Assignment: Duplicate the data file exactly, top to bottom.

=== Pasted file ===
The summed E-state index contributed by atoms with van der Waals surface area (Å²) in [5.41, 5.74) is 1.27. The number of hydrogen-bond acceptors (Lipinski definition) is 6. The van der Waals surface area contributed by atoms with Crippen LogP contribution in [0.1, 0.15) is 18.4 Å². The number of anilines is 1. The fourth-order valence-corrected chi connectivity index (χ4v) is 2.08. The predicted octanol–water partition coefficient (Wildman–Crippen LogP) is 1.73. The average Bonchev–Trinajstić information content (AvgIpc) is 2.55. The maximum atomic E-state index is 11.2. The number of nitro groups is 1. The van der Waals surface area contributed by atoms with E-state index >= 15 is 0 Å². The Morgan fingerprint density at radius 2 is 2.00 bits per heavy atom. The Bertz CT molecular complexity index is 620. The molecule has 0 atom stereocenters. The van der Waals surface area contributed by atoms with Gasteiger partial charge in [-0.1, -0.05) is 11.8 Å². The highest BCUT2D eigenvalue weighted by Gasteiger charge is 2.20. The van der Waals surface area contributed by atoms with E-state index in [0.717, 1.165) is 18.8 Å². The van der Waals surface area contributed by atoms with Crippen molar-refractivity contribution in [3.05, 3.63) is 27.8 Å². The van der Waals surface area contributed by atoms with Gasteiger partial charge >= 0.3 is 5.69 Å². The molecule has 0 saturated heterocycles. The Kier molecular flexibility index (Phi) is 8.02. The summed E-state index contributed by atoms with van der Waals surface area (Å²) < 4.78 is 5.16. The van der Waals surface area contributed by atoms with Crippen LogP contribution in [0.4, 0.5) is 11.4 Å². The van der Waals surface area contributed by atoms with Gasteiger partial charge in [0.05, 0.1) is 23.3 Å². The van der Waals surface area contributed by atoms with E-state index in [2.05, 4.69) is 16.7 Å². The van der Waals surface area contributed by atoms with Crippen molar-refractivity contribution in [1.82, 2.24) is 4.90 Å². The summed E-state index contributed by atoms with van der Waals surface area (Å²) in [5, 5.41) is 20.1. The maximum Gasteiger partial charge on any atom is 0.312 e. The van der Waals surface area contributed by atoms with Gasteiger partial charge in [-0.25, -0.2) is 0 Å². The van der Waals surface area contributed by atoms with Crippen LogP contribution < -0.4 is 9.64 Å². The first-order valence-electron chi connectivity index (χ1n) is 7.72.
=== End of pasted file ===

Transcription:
The summed E-state index contributed by atoms with van der Waals surface area (Å²) in [5.41, 5.74) is 1.27. The number of hydrogen-bond acceptors (Lipinski definition) is 6. The van der Waals surface area contributed by atoms with Crippen LogP contribution in [0.1, 0.15) is 18.4 Å². The number of anilines is 1. The fourth-order valence-corrected chi connectivity index (χ4v) is 2.08. The predicted octanol–water partition coefficient (Wildman–Crippen LogP) is 1.73. The average Bonchev–Trinajstić information content (AvgIpc) is 2.55. The maximum atomic E-state index is 11.2. The number of nitro groups is 1. The van der Waals surface area contributed by atoms with E-state index >= 15 is 0 Å². The Morgan fingerprint density at radius 2 is 2.00 bits per heavy atom. The Bertz CT molecular complexity index is 620. The molecule has 0 atom stereocenters. The van der Waals surface area contributed by atoms with Gasteiger partial charge in [-0.1, -0.05) is 11.8 Å². The highest BCUT2D eigenvalue weighted by Gasteiger charge is 2.20. The van der Waals surface area contributed by atoms with E-state index in [0.717, 1.165) is 18.8 Å². The van der Waals surface area contributed by atoms with Crippen molar-refractivity contribution in [3.05, 3.63) is 27.8 Å². The van der Waals surface area contributed by atoms with Gasteiger partial charge >= 0.3 is 5.69 Å². The molecule has 0 saturated heterocycles. The Kier molecular flexibility index (Phi) is 8.02. The summed E-state index contributed by atoms with van der Waals surface area (Å²) < 4.78 is 5.16. The van der Waals surface area contributed by atoms with Crippen LogP contribution in [0.4, 0.5) is 11.4 Å². The van der Waals surface area contributed by atoms with Gasteiger partial charge in [0.05, 0.1) is 23.3 Å². The van der Waals surface area contributed by atoms with E-state index in [2.05, 4.69) is 16.7 Å². The van der Waals surface area contributed by atoms with Crippen molar-refractivity contribution in [1.82, 2.24) is 4.90 Å². The summed E-state index contributed by atoms with van der Waals surface area (Å²) in [5, 5.41) is 20.1. The maximum Gasteiger partial charge on any atom is 0.312 e. The van der Waals surface area contributed by atoms with Gasteiger partial charge in [-0.25, -0.2) is 0 Å². The van der Waals surface area contributed by atoms with Crippen LogP contribution < -0.4 is 9.64 Å². The first-order valence-electron chi connectivity index (χ1n) is 7.72.